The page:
Stores had security guards, but they weren’t allowed to stop the shoplifters. And threat of COVID, no matter how false, made shoplifters untouchable.
Walgreens has announced that it’s closing another store in Frisco.
Walgreens spokesman Phil Caruso said the store will close on Nov. 11 and it’s the seventh Walgreens store to close in the city this year. According to the Chronicle, Caruso added, “the safety of our team members and customers is our top concern.”
“All of us knew it was coming. Whenever we go in there, they always have problems with shoplifters, ” longtime customer Sebastian Luke said to the Matier. He lives a block away and is a frequent customer who has been posting photos of the thefts for months.
There is a disconnect between the well-intended concerns for the criminalization of poverty and the ability of stores to prevent rampant theft. Add to that the pandemic, and then add in the looting and destruction, combined with those who excuse it as reparations, and the climate for business becomes untenable. We can have stores selling goods or we can have people stealing goods at will.
Owning a business is a great way for a person to enjoy a happy, successful, law-abiding life, but only if it’s a viable business. If people can steal from them with impunity, it’s not going to work. And these businesses provide jobs to others, and the pay received from those jobs puts food on their families’ tables.
It’s not that there aren’t a long list of accompanying problems caused by poverty, lack of education, lack of opportunity and lack of any sensibility about engaging in theft. Most of us don’t steal because we choose to conduct our lives that way, not because we fear arrest and prosecution. We’re not thieves, although some would respond that we are able to make that choices because we enjoy the “privilege” of being law-abiding, the “privilege” of being able to get an education, get a decent job, have expectations for a successful future. What about those who can’t, who don’t?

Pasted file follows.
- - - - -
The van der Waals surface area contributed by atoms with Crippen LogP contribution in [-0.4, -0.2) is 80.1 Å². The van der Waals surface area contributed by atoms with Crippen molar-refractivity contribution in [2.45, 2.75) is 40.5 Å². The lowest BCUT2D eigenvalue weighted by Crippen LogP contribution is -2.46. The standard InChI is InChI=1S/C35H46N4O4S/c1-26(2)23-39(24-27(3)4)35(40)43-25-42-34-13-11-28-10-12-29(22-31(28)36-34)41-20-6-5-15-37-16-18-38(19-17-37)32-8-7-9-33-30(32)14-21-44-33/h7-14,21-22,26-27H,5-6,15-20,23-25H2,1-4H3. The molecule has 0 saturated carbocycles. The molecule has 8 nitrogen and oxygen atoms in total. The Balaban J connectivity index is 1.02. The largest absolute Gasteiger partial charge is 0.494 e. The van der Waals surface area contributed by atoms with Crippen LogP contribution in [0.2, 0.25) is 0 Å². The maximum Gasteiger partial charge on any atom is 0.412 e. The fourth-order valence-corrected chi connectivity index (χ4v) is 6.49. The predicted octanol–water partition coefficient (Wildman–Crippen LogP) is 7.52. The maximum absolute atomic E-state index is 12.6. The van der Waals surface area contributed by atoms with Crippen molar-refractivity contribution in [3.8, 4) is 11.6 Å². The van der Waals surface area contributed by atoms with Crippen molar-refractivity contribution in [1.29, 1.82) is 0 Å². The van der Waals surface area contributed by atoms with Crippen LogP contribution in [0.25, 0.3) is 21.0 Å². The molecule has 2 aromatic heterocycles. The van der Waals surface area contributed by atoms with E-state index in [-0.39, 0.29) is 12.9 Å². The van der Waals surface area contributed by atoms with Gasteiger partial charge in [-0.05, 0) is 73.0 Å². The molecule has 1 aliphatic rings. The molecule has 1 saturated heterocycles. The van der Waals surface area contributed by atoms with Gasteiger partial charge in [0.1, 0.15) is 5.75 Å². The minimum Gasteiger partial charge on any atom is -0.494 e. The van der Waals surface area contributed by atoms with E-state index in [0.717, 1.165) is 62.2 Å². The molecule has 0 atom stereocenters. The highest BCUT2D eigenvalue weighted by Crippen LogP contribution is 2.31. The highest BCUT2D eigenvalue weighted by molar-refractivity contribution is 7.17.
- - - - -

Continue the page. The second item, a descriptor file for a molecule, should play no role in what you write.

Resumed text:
The issue is, as issues tend to be, far more complex than the simplistic “don’t prosecute petty theft” activists would have it. It’s not that their concerns are wrong or false, but that their solution is doomed to fail as it ignores the reality that people steal stuff, for understandable reasons and for their own greed or lack of concern for others. There are people for whom we should have empathy, and there are bad dudes who just want free stuff. But either way, if stores have no products to sell, or if no one pays for the products they take, they can’t survive.
When the stores are gone, where will people go to buy a good tomato? Or was my client’s defense against shoplifting, one that works for a guy who owns a bodega but not for a Walgreens, the only means left to protect a store from having its shelves emptied? Is the message that the only way to run a store is to wield a gun and a club? Allowing theft without recourse isn’t a viable solution for anyone, even if millions of woke activists on twitter love it to death.